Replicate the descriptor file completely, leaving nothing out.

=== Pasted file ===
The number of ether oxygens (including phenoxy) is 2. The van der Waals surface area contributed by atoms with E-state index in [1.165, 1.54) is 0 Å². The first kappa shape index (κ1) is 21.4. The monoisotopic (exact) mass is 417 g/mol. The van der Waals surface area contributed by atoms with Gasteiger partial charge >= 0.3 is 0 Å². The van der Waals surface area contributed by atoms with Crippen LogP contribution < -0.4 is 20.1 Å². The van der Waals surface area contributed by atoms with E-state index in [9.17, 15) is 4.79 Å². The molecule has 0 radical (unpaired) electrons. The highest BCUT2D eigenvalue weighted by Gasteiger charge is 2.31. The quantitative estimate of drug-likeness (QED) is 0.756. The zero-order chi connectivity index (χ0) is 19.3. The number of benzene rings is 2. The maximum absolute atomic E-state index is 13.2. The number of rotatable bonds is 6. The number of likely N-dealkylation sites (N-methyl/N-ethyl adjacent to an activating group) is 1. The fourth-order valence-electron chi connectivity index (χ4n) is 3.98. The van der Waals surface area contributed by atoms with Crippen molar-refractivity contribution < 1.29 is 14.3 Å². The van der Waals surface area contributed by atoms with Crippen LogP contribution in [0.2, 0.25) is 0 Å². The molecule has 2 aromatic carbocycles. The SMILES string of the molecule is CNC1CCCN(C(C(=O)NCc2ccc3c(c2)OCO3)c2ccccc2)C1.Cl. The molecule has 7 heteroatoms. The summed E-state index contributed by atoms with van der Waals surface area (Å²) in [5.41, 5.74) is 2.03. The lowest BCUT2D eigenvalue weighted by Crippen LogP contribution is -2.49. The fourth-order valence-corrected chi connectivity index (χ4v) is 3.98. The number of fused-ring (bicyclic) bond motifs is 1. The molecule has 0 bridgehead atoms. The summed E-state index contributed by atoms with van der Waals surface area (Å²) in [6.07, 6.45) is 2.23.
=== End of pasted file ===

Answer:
The number of ether oxygens (including phenoxy) is 2. The van der Waals surface area contributed by atoms with E-state index in [1.165, 1.54) is 0 Å². The first kappa shape index (κ1) is 21.4. The monoisotopic (exact) mass is 417 g/mol. The van der Waals surface area contributed by atoms with Gasteiger partial charge >= 0.3 is 0 Å². The van der Waals surface area contributed by atoms with Crippen LogP contribution < -0.4 is 20.1 Å². The van der Waals surface area contributed by atoms with E-state index in [9.17, 15) is 4.79 Å². The molecule has 0 radical (unpaired) electrons. The highest BCUT2D eigenvalue weighted by Gasteiger charge is 2.31. The quantitative estimate of drug-likeness (QED) is 0.756. The zero-order chi connectivity index (χ0) is 19.3. The number of benzene rings is 2. The maximum absolute atomic E-state index is 13.2. The number of rotatable bonds is 6. The number of likely N-dealkylation sites (N-methyl/N-ethyl adjacent to an activating group) is 1. The fourth-order valence-electron chi connectivity index (χ4n) is 3.98. The van der Waals surface area contributed by atoms with Crippen molar-refractivity contribution < 1.29 is 14.3 Å². The van der Waals surface area contributed by atoms with Crippen LogP contribution in [0.2, 0.25) is 0 Å². The molecule has 2 aromatic carbocycles. The SMILES string of the molecule is CNC1CCCN(C(C(=O)NCc2ccc3c(c2)OCO3)c2ccccc2)C1.Cl. The molecule has 7 heteroatoms. The summed E-state index contributed by atoms with van der Waals surface area (Å²) in [5.41, 5.74) is 2.03. The lowest BCUT2D eigenvalue weighted by Crippen LogP contribution is -2.49. The fourth-order valence-corrected chi connectivity index (χ4v) is 3.98. The number of fused-ring (bicyclic) bond motifs is 1. The molecule has 0 bridgehead atoms. The summed E-state index contributed by atoms with van der Waals surface area (Å²) in [6.07, 6.45) is 2.23.